I believe in equality of opportunity. In this context, I have had the chance to observe the many interns we have had in our offices at August Debouzy. From the moment they walk in the door, I see major inequalities among them. Learning substantive law can be tough, but it’s not the toughest thing we have to face in our profession. After all, we often face challenges bringing us to learn or update our knowledge on in areas in which we’ve had little to no training. And when a law changes, it can force us to develop a completely new understanding. That happens every day. Our substantive knowledge becomes outdated every day. And someone who has better substantive knowledge than us comes along every day. That’s not where the problem of equality of opportunity lies.

If you gather five interns in your office, you will see immediately which ones have been encouraged and loved. You will see immediately which ones had a father or a mother or an uncle who said to them “you know what — you’re 13 years old — you should read this, you should read that. And you can do it.” (I don’t know what, say To Kill a Mockingbird or Camus’s L’Etranger, whatever). The fact that someone has done this for some of our new lawyers but not for other creates a massive gap in equality. Because the new lawyers who have had a father or a mother or an uncle like this are the new lawyers that have confidence in themselves. They have the real skill, which is to know how to speak, how to behave, how to convey confidence.

I believe that with legal education we can provide balance — we can and we must help the less fortunate students and young lawyers to develop the soft skills they need to succeed in our profession. We can help them to develop confidence in themselves. We are proposing a continuing legal education program for new lawyers — for their first six years or so after law school. In this program, each year they will be invited (not required) to learn a new soft skill.

Let’s put it in this context: We know that after about five or six years of practicing law, most lawyers reach a pivotal point in their careers when they must take full stock of their opportunities and make decisions about how they want the rest of their career to progress: do they want to go in-house, do they want to be on a partnership track, etc. Now let’s step back, to when such a lawyer was a law student: Law students are inundated with classes, programs, information — a lot of things are put in their brain. But once they are sworn into the bar, they are abandoned. They are completely abandoned. And so what happens? Those who have a father, an uncle, a friend in the profession — they are helped by wise people who can guide them to make the right decisions, as well as guide them through the many other challenges they encounter in their career. On the other hand, those who are alone, they will learn, sometimes by making mistakes, by banging their heads against a wall and thus being forced to change direction until they finally find a path, if indeed they do find a path. Those are the people I want to help. Those are the people I think can be helped by the CLE program we are proposing.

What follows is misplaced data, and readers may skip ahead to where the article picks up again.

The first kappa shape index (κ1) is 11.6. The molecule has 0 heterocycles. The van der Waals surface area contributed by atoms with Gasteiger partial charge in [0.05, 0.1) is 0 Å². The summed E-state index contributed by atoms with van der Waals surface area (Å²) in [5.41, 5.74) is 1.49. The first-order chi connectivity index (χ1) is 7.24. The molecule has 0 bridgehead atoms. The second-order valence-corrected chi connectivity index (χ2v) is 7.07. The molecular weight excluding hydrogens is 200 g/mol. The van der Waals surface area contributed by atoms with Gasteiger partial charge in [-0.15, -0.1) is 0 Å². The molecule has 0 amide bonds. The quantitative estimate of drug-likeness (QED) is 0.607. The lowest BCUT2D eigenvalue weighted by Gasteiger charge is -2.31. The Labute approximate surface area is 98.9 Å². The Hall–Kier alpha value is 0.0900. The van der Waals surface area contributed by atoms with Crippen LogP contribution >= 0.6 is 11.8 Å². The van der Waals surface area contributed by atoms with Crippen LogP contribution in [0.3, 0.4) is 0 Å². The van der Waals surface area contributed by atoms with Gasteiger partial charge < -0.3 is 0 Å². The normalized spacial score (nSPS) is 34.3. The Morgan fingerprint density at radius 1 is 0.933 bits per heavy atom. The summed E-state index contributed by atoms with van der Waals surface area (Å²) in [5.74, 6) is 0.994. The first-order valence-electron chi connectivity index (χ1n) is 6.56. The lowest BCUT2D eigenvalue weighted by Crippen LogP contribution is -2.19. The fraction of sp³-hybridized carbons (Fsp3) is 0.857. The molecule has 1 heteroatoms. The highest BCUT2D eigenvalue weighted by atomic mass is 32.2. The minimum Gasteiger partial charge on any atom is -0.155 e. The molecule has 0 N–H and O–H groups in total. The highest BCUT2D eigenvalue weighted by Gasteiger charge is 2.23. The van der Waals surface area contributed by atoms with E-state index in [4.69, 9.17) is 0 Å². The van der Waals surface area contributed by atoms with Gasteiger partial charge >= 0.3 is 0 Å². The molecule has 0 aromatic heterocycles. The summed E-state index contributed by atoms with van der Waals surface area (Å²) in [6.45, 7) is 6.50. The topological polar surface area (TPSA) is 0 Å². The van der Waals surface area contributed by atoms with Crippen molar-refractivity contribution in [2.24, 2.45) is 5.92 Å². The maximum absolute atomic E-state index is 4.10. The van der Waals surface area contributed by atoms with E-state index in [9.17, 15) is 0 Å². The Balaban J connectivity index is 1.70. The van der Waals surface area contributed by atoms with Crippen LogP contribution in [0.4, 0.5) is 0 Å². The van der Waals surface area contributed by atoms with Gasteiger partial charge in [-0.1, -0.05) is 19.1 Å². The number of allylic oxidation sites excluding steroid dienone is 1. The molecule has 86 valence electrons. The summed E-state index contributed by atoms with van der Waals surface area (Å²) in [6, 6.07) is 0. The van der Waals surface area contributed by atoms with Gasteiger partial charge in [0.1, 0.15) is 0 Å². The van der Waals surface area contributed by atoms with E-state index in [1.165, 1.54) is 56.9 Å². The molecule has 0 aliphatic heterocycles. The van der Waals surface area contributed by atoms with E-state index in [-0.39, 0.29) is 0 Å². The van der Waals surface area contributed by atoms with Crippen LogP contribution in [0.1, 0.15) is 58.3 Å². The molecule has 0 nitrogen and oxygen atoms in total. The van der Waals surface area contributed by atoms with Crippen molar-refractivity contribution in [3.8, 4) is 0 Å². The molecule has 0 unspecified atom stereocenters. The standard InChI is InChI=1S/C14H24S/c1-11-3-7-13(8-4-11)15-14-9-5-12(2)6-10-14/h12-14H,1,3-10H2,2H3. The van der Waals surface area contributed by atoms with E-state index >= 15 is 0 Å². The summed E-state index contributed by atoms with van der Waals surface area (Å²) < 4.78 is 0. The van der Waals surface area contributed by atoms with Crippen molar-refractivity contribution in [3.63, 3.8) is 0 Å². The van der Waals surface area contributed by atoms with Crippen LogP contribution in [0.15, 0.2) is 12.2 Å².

Our bar institutions do a fair amount of research and collect certain statistics with respect to the legal profession. To be sure, there are many skilled and dedicated people doing good work in this regard. However, I would fault their work in two ways. Firstly, there is little planning and strategy to it — their work seems to go off in all directions without any thought as to how it does or should fit together. Further, most of their work is retrospective; very little is prospective. That is, very little looks ahead to the future. Further, we should have a research body that is only dedicated to numbers and statistics. Especially we need statistics in order to understand bias, and notably gender bias. Without statistics, we cannot show how we have failed with respect to diversity and gender parity.